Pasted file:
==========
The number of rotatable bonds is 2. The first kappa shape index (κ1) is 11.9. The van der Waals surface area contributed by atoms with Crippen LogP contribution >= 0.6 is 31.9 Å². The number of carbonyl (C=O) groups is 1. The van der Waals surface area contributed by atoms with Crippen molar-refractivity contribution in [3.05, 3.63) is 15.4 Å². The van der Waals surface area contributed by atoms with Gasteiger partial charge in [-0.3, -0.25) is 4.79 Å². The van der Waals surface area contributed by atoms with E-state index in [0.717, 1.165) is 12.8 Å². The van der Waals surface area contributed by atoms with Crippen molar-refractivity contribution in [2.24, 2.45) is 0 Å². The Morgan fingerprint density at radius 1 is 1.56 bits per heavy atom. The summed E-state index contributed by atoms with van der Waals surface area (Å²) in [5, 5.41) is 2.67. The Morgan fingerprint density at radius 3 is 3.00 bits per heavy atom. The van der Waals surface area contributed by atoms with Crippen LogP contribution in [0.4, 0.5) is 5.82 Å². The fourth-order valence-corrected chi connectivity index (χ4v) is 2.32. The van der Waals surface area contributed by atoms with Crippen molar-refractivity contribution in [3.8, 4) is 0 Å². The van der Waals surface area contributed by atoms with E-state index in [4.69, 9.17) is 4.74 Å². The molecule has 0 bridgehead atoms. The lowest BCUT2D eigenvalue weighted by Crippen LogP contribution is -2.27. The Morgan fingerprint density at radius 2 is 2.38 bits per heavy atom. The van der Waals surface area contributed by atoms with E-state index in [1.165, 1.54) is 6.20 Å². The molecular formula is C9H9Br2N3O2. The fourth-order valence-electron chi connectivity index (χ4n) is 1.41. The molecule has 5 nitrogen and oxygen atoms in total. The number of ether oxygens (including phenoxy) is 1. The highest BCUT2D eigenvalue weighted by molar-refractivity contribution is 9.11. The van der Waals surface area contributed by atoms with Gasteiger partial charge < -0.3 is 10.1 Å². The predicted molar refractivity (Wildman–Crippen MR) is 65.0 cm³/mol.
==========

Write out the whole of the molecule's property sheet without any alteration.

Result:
The number of rotatable bonds is 2. The first kappa shape index (κ1) is 11.9. The van der Waals surface area contributed by atoms with Crippen LogP contribution >= 0.6 is 31.9 Å². The number of carbonyl (C=O) groups is 1. The van der Waals surface area contributed by atoms with Crippen molar-refractivity contribution in [3.05, 3.63) is 15.4 Å². The van der Waals surface area contributed by atoms with Gasteiger partial charge in [-0.3, -0.25) is 4.79 Å². The van der Waals surface area contributed by atoms with E-state index in [0.717, 1.165) is 12.8 Å². The van der Waals surface area contributed by atoms with Crippen molar-refractivity contribution in [2.24, 2.45) is 0 Å². The Morgan fingerprint density at radius 1 is 1.56 bits per heavy atom. The summed E-state index contributed by atoms with van der Waals surface area (Å²) in [5, 5.41) is 2.67. The Morgan fingerprint density at radius 3 is 3.00 bits per heavy atom. The van der Waals surface area contributed by atoms with Crippen LogP contribution in [0.4, 0.5) is 5.82 Å². The fourth-order valence-corrected chi connectivity index (χ4v) is 2.32. The van der Waals surface area contributed by atoms with Crippen molar-refractivity contribution in [3.8, 4) is 0 Å². The van der Waals surface area contributed by atoms with E-state index in [4.69, 9.17) is 4.74 Å². The molecule has 0 bridgehead atoms. The lowest BCUT2D eigenvalue weighted by Crippen LogP contribution is -2.27. The Morgan fingerprint density at radius 2 is 2.38 bits per heavy atom. The van der Waals surface area contributed by atoms with E-state index in [1.165, 1.54) is 6.20 Å². The molecular formula is C9H9Br2N3O2. The fourth-order valence-electron chi connectivity index (χ4n) is 1.41. The molecule has 5 nitrogen and oxygen atoms in total. The number of ether oxygens (including phenoxy) is 1. The highest BCUT2D eigenvalue weighted by molar-refractivity contribution is 9.11. The van der Waals surface area contributed by atoms with Gasteiger partial charge < -0.3 is 10.1 Å². The predicted molar refractivity (Wildman–Crippen MR) is 65.0 cm³/mol.